But when the song comes on, the shift is immediate. This girl raps it better than any us could possibly imagine, struts the stage like she was fucking born on it, daps up the front row while rapping, throws the chorus to the crowd with perfect timing. The room is rocking, the energy is real, and I sprint back into the crowd to become one with the crush of humanity, all of us blending together as we rap with her, and the term “Mac Miller Celebration” finally feels right – this half-pint mystery girl is channeling our love for a dead artist, bringing cheerleader energy to a DatPiff Mourner’s Kaddish, and for a blessed few minutes, we are truly Celebrating Mac Miller.


And finally, some notes from a noise show.

Mano: What is “noise music”? As someone who’s hated on Death Grips longer than anybody, I am the last person you wanna ask that question. Well, as is custom these days, in my bustling burnout group chat, someone last week posted a cryptic flier that had no names I recognized, no indication of genre or scene and no address. I got the address from the person who designed the flier and pulled up with my brother and friend of the blog / resident map guy Jameson. And instead of boring you with more words that make sense, I’m gonna give you the noisy Notes app dump I scrawled at 3 in the morning, about an artist I saw named Phagocyte:

We pulled up and instantly transported to a world of its own kind. Goths with metal in their face lined the walls. People moved at a different rhythm. Not a drink in site. We were at the noise show.

My first experience at a noise show had been unpleasant. The venue was hot and stuffy and messy. Holes big as rats lined the walls. And the artist we saw leapt straight into the deep end, revving up a French horn like a lawnmower.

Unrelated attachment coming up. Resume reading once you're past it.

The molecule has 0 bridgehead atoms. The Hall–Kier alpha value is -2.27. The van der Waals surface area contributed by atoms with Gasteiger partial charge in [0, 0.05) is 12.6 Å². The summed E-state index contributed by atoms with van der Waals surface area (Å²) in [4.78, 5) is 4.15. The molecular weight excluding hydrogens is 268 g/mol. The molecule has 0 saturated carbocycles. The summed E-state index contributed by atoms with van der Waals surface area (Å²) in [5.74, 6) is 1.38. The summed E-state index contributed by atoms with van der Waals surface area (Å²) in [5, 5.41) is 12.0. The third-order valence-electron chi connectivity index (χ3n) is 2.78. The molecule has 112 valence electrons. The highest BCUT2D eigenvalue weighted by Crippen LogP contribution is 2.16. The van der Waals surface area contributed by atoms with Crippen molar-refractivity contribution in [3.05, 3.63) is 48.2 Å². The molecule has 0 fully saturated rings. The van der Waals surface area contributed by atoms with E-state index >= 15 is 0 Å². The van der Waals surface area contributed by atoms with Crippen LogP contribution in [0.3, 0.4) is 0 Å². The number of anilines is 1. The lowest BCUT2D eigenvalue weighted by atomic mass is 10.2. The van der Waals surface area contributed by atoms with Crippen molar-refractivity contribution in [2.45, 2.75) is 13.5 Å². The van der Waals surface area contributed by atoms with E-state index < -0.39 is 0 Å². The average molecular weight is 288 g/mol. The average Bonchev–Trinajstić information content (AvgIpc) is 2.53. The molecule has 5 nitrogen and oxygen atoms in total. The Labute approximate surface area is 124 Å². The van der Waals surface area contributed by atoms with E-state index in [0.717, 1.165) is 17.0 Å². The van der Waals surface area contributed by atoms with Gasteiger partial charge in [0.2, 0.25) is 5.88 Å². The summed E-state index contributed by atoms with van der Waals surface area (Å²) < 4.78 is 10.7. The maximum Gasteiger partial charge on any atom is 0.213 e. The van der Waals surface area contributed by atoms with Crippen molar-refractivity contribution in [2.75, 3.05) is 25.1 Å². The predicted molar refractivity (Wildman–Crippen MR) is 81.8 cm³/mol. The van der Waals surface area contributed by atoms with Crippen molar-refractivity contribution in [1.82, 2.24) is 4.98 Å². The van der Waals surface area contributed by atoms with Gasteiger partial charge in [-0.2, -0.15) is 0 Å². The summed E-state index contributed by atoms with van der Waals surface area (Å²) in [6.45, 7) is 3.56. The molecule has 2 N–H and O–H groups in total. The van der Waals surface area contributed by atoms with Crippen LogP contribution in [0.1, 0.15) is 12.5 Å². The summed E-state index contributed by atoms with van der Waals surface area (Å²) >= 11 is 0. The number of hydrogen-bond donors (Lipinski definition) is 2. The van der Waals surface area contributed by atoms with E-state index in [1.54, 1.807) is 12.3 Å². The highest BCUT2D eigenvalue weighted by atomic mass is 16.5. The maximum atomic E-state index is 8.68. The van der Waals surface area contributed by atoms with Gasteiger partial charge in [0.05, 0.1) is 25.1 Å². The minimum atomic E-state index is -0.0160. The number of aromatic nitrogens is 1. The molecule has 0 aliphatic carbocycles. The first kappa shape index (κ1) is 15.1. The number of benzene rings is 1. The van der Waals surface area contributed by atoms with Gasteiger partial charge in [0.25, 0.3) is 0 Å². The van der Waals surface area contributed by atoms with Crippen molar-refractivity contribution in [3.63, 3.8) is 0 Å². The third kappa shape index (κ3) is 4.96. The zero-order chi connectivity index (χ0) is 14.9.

Tonight’s set was cooler. For one, we were sufficiently zooted. For another, we were packed into a tiny, low-ceiling basement we (anybody over 6ft) could bash our heads on if we stood up straight. 

So the noise set. This artist with a vibrant blue fit and matching tall headdress calmly pokes around on a synthesizer and their laptop. And out comes the elements. Sound as pure strips. Essence. Other words that denote something so bare you can see its soul right there. The artist mixes together these softer breakbeats with these raw bursts of sound. Chaos pours out. The brain immediately starts searching for a hook. Rhythms emerge in the most unexpected ways. A pattern of rippling bass tones is suddenly a chirp is suddenly a snare. Twin laser blips spiral into a helix. A pounding four on the floor briefly suggests hardstyle before it’s pulled out from underneath and a buffering wave crashes in. 

This is physical therapy for your eardrums and brain folds. A deep rewiring of everything you’ve come to imagine sound is and can be. It makes you a patient, perceptive listener. Every tone feels vital. Every sound feels like music. It’s called noise. But it’s all signal.

Thoughts? Let us know